How Payday Loans Work
Payday loans, also called cash advance loans, are short-term loans that allow you to borrow a small amount of money for a period of usually two weeks to a month. There are no credit checks on these loans, so those with poor credit will not be denied. Many lenders ask for you to write a post-dated check for the amount of the loan plus any finance charges and origination fees that they'll cash upon your approval when the loan is due. When the loan is due, you need to have the money in the account or let them know you need to roll it over for another loan period. When the loan is due, you have the option of rolling it over to a new loan. This option is useful if the due date arrives and you've run into a problem that prevents you from being able to pay the loan in full.
Terms with Payday LoansState laws vary, but most payday loans offer terms of one to four weeks and usually are not for more than $500, though some states do allow cash advance loans for up to $1,000. You go to the payday loan processor and ask for the loan. They will explain how the finance charges are calculated. You sign the papers promising to pay the loan back on the given day, and if you can't, you understand the terms and fees with rolling the payday loan into a new loan. Make sure you understand finance charges. Unless your state has specific caps on finance charges, you can pay huge interest rates with an APR in the hundreds or even thousands. An APR (Annual Percentage Rate) is the calculation of what a loan costs on a yearly basis. It gives you a true picture of how much your loan costs you in fees and interest.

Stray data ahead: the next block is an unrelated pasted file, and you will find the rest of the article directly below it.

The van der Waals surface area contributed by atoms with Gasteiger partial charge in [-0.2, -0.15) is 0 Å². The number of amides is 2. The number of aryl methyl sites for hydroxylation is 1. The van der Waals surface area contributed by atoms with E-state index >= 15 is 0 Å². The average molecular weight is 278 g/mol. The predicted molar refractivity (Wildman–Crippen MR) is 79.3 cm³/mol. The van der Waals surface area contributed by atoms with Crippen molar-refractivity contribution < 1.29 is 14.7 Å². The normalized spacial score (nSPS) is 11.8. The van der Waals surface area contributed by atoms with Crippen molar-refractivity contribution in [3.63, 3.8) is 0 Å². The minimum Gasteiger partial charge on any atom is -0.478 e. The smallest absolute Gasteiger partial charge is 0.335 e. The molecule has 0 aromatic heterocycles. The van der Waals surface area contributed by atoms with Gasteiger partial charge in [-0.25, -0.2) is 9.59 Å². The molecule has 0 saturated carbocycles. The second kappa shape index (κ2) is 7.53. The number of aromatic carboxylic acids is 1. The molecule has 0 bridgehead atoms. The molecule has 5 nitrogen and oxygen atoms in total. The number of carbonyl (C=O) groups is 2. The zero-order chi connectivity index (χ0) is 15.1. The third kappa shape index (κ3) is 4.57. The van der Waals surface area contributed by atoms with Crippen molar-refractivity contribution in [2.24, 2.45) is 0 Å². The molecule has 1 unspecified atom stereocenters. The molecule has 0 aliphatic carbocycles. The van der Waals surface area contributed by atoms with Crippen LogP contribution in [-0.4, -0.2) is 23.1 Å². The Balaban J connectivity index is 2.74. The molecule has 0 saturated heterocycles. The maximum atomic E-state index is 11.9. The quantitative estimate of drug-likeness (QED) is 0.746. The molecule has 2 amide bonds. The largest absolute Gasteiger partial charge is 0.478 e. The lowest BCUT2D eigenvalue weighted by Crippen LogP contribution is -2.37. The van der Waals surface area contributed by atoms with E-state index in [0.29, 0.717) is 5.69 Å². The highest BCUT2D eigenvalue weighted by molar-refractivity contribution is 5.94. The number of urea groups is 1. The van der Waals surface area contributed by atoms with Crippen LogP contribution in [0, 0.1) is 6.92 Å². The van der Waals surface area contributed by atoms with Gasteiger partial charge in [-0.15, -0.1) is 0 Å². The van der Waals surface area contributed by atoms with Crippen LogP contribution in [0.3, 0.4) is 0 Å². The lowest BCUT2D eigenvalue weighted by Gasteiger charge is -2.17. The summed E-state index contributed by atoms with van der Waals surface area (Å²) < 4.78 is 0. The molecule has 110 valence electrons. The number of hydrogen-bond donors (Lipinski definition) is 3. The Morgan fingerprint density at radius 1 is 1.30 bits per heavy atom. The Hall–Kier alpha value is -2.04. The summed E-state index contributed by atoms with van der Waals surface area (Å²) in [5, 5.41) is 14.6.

Repaying Payday LoansWith any payday loan, you should pay it in full on the day it is due. If you're unable to, you'll start accruing interest. With many states not limiting the amount of interest, this can get very costly. For example, if you borrow $500 for 14 days, and the fees are $15 for every $100, you'll end up having to pay $650 after rolling it over just once. This brings the APR to 390%. If you pay it off at the due date, you'll pay $575. It's still a bit to borrow, but you'll save money in the long run. If you mean to pay it off and run short on cash, it's important to take action. If your check bounces, you'll also face fees for insufficient funds. The bounced checks could also appear on your credit report and hurt your credit rating.
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